Pumping small amounts

Do not be discouraged if the amount of milk you pump out is not spectacular. As good a tool as the breast pump is, it still cannot compare to the latch of a baby, which can be more effective at drawing milk out. Direct latching also allows feedback from your baby’s body. When their saliva interacts with breastmilk, signals are sent to your brain so that your body will produce the kind of nutrients and antibodies your baby needs.

Red flag: Poor Infant Weight Gain and Dehydration

Consult your medical practitioner or paediatrician if your baby is losing weight or doesn’t seem to be soiling enough diapers because, in instances like these, it could mean a low supply. It is vital to learn to read the signs of dehydration in newborns, which include:

Get medical help immediately if your baby is dehydrated; this is considered a medical emergency. Newborns and small babies can deteriorate very quickly, so we want to get medical help as soon as possible. 

Low milk supply can be frustrating

Getting professional can help to resolve some of your breastfeeding issues. Do not be afraid to bring up your concerns to your doctor or a lactation expert if you think you are facing low milk supply. Adopting a more positive outlook on the matter also plays a part in helping you to destress and feel less pressured to perform.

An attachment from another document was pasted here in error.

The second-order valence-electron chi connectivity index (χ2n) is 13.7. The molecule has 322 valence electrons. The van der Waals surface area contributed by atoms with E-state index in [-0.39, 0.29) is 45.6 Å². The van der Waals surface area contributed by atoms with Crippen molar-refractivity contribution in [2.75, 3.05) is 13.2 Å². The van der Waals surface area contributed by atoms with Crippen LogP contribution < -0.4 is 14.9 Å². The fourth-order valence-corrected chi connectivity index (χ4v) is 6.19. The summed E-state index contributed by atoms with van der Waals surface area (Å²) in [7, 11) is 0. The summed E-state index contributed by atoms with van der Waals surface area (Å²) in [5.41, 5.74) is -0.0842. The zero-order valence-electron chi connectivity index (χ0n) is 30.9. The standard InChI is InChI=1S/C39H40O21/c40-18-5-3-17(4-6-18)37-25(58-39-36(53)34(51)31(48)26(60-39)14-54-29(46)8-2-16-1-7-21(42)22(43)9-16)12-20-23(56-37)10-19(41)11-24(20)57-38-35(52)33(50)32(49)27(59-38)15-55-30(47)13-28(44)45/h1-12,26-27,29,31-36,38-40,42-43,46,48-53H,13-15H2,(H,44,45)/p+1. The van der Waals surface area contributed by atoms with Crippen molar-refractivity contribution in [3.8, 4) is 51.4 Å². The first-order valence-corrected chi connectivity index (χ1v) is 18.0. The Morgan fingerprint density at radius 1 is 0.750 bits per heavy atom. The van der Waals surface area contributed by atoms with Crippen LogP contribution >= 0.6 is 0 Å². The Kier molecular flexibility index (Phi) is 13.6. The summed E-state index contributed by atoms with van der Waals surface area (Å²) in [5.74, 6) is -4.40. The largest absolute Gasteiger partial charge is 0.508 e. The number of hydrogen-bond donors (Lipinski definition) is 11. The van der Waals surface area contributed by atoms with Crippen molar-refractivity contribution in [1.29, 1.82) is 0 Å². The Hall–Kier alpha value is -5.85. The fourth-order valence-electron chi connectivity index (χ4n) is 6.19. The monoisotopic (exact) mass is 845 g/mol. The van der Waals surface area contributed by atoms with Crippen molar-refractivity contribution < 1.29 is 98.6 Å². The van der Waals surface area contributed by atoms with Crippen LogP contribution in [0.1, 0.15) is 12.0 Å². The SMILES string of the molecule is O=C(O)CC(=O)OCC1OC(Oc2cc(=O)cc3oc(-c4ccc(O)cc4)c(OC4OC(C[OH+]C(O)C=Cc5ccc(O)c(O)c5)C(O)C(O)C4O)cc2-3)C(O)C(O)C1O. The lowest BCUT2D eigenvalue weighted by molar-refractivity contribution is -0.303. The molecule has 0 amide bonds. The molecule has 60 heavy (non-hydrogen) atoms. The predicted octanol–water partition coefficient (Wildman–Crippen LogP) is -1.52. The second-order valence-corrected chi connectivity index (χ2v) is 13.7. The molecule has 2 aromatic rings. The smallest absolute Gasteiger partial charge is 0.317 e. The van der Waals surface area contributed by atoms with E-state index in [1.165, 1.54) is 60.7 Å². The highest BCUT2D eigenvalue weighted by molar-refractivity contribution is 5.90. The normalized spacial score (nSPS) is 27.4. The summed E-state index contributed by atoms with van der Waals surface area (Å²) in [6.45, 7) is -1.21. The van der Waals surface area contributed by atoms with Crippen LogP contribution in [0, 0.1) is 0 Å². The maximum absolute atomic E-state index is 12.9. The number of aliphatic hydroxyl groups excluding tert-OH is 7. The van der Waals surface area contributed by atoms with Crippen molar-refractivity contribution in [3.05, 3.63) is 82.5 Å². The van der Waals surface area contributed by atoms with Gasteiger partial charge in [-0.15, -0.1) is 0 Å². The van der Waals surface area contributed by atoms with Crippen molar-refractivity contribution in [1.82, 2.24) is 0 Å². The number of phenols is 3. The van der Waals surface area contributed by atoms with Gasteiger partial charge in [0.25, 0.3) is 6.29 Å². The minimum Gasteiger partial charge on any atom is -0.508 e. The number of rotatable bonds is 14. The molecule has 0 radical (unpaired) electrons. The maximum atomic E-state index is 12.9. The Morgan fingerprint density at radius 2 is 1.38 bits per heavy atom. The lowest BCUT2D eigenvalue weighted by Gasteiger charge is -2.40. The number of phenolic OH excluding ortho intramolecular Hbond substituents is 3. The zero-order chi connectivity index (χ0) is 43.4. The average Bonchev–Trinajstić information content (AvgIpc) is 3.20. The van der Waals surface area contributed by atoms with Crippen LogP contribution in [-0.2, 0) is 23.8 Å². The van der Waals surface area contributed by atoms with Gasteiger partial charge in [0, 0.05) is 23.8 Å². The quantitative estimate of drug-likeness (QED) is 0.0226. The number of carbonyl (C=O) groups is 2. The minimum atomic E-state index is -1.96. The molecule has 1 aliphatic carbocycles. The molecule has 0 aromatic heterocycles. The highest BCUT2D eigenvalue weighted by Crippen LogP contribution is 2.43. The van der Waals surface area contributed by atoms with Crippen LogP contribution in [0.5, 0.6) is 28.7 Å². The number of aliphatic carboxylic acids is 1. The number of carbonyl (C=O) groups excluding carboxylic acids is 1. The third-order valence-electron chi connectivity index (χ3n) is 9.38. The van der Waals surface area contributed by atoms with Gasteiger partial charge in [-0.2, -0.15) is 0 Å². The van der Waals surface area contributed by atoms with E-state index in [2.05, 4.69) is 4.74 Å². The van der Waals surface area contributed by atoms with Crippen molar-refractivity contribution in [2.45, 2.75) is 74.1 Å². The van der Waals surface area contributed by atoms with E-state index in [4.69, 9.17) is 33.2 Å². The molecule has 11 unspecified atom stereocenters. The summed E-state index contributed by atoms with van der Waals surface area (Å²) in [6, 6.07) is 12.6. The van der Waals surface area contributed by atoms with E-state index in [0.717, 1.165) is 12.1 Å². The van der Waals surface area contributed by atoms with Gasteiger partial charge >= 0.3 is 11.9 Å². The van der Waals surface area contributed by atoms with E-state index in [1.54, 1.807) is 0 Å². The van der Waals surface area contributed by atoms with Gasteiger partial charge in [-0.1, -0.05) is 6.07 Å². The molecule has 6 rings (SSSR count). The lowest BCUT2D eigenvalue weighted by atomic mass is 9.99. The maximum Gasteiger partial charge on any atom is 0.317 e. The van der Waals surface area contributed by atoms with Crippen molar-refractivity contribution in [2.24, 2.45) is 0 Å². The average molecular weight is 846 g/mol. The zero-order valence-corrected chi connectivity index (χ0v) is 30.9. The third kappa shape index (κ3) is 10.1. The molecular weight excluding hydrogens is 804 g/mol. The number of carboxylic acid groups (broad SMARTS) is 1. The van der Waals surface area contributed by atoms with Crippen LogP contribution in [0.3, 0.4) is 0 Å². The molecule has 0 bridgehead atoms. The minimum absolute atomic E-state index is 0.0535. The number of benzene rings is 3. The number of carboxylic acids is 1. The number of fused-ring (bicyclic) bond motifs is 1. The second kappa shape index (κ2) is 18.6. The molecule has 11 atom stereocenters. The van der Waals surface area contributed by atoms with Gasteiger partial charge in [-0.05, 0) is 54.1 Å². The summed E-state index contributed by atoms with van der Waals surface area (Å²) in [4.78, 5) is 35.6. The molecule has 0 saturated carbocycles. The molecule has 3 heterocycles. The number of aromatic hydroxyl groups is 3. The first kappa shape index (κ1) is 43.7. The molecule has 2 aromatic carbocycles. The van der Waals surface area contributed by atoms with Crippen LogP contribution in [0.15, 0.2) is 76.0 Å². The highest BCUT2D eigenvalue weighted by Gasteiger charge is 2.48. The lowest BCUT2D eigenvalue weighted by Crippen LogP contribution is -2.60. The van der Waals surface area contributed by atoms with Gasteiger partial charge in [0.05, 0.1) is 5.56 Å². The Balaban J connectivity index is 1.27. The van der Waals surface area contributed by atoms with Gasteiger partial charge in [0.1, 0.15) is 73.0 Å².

A great way to support milk supply is with our HAPIMOMS® Lactation Cookies, which contain six galactagogues ingredients: Fenugreek, Fennel, Flaxseed, Wheat Germ, Oats and Brewer’s yeast that can help to boost your milk supply. Nutritious and delicious, these lactation cookies are individually packed for your convenience. They come in three flavours: Mixed Berries, Choc Chip, and Brownies and if you would like to give them a try, head over to our website at for more information on where to buy them!